For the READ NATIVEMAX ADDRESS command, as shown in FIG. 8, the Data, Features, Sector Count, Sector Number, Cylinder Low, and Cylinder High registers are not used and therefore, do not need to be initialized. The command (F8h) is written to the Command register after first writing a value into the Device/Head register. The value written to the Device/Head register indicates which device should respond to the command and whether the NATIVEMAX ADDRESS returned should be reported as an LBA (Logical Block Address) value or as a CHS (Cylinder-Head-Sector) value. The DEVICE/HEAD register defines which drive (slave or master) and the mode in which the drive operates (LBA mode is Logical Block Address Mode). All or part of the eight bits of the 8-bit COMMAND register may be used to specify the command.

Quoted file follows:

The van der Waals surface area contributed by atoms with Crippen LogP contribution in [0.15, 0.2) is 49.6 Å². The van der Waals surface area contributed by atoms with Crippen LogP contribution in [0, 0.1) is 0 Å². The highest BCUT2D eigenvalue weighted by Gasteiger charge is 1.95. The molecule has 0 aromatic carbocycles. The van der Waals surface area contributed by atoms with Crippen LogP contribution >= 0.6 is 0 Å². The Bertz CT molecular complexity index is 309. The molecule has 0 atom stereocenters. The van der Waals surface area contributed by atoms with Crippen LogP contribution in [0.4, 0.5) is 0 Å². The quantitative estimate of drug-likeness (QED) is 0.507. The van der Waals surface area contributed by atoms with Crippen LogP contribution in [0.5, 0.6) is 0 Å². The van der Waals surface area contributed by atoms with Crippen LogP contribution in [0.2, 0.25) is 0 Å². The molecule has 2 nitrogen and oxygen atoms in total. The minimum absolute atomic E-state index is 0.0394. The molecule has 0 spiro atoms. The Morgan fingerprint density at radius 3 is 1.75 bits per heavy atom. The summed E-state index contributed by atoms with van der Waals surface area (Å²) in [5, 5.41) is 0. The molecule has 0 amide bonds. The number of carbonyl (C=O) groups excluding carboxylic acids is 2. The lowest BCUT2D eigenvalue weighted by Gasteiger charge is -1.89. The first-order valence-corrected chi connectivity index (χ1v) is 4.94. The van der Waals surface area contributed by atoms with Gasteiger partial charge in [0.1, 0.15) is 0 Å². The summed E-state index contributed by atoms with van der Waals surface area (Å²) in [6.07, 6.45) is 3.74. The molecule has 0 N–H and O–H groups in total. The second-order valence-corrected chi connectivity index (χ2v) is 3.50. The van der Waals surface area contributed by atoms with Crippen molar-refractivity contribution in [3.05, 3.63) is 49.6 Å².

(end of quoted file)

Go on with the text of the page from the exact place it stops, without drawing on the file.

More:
The response to the READ NATIVEMAX ADDRESS command is in the format of any ATA command block that is a matrix of eight, 8-bit registers. Each 8-bit register is not used in the response to the READ NATIVEMAX ADDRESS command, as shown in FIG. 9. The command block for the response to the READ NATIVEMAX ADDRESS includes eight, 8-bit registers for DATA, ERROR, SECTOR COUNT, SECTOR NUMBER, CYLINDER LOW, CYLINDER HIGH, DEVICE/HEAD, and STATUS. The 8-bit registers for DATA, ERROR, SECTOR COUNT are not used in the response to the READ NATIVEMAX ADDRESS command returned to the host. The host only reads the parameters from the 8-bit registers for the SECTOR NUMBER, CYLINDER LOW, and CYLINDER HIGH, and the last four bits of the DEVICE/HEAD register. The values are typically ones and zeroes that convey a particular Sector Number, a particular cylinder for Cylinder Low and a particular cylinder for Cylinder High and MAX HEAD Number. Once the NATIVE MAX ADDRESS parameters are obtained, the device or disk drive places the parameters into the eight bit registers for SECTOR NUMBER, CYLINDER HIGH, CYLINDER LOW, and DEVICE/HEAD. Once these parameters are in these registers, the status bit indicating that the command is complete and the direct memory access (DMA) is ready is then set. The host then reads the parameters from the registers.